One of the best things about Florence is that it’s so easy to hop over to other cool places around Italy. I was pretty skeptical about going through a trip planner for the first time, actually; you see a million of those tour groups around Florence, and I had no desire to be one in a herd of sweaty tourists, following a tour guide around and straining to hear about monuments I wasn’t particularly interested in anyway.
I much prefer to wander cities by myself and, with my sense of direction, inevitably get lost – I’ve stumbled upon some of my favorite places in Florence this way, and it’s a good workout to boot. That said though, when I was planning a day trip to Venice I had to balance my desire for independent strolling with my general struggle to get my own act together, so I did eventually try a trip planning agency, rationalizing that now, as a legal adult, I wasn’t duty-bound to participate in any of the prescribed funtivities if I didn’t want to.
And I wasn’t. Hallelujah!
The bundle price of the trip included transport to and from Venice, a boat tour of the Grand Canal, a glass blowing demonstration, and a walking tour of two of the islands; the first two I was all for, as they were both fun and relaxing, but then by simply telling the tour guide that I would be back at the meeting point for the return trip to Florence, I was at liberty to wander the city as I pleased.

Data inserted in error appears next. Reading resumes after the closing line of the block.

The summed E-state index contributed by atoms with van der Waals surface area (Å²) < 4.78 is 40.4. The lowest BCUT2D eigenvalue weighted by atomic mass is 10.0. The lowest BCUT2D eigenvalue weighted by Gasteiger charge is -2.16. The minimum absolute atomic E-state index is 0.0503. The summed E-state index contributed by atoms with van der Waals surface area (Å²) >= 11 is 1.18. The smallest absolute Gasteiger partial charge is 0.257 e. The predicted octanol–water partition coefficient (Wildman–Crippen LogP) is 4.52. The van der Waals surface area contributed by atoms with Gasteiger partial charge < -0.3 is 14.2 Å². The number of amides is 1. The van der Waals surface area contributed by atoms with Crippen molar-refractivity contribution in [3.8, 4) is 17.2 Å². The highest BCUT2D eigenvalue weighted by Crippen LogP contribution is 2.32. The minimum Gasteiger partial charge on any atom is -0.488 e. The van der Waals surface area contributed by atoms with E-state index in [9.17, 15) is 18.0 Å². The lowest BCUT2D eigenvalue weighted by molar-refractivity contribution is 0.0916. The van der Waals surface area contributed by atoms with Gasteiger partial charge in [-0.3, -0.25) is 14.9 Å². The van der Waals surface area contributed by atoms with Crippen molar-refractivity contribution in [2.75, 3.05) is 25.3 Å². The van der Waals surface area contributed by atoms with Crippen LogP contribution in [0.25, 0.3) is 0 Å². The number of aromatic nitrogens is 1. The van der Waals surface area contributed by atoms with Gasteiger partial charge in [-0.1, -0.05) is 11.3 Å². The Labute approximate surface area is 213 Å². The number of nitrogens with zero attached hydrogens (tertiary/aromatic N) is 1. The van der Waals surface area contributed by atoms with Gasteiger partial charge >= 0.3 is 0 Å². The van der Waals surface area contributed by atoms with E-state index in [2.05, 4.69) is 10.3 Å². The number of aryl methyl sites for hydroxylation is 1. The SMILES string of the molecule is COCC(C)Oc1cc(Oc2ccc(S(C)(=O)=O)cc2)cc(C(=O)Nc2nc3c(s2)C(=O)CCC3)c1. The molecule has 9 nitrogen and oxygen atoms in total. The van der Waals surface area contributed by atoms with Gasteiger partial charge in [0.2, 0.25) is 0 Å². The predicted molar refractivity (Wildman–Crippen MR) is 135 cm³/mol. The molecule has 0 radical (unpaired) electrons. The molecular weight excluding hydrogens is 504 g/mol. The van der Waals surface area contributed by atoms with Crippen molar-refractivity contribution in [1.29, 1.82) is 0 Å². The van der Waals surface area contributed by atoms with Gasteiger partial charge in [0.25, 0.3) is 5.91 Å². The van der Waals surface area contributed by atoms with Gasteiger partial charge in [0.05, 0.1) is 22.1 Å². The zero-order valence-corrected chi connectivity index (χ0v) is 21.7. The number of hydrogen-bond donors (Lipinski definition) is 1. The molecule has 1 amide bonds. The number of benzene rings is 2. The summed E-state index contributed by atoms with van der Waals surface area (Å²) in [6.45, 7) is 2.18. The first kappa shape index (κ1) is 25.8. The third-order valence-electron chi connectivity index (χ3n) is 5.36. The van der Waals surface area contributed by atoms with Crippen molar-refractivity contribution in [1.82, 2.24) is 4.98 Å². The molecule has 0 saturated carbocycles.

The glass-blowing demonstration was unreal though. Venetian glass blowing is a family art that has been passed down father-to-son for centuries, and can only be learned this way – there’s no school for it. The glass-blowers themselves go through a 20-year unpaid apprenticeship before being considered masters in their own right, which I suppose explains the exorbitant prices they were charging for glass figurines and such.
As a Jew, I felt a bit guilty for not going to visit the three supposedly incredible, ancient synagogs in Venice, but to be honest I was focused on more important things, like taking pose-y pictures in a gondola that I planned on uploading to Facebook the second I got my film developed.
Getting to Venice from Florence only takes about three hours, and is totally worth it, if you’re looking for a cool day trip. I took a bus before catching a train to the Venice station, which is the cheapest option, or you can take a train the whole way: prices vary depending on how last-minute you’re trying to book, but check out train times and ticket prices at http://www.trenitalia.com/.
For other day trips (not for Venice, obviously, but in general), you might just want to rent a car, but personally, even though I have an international driving licence, I’m not sure I feel courageous enough to go head-to-head with Italians on motorinos.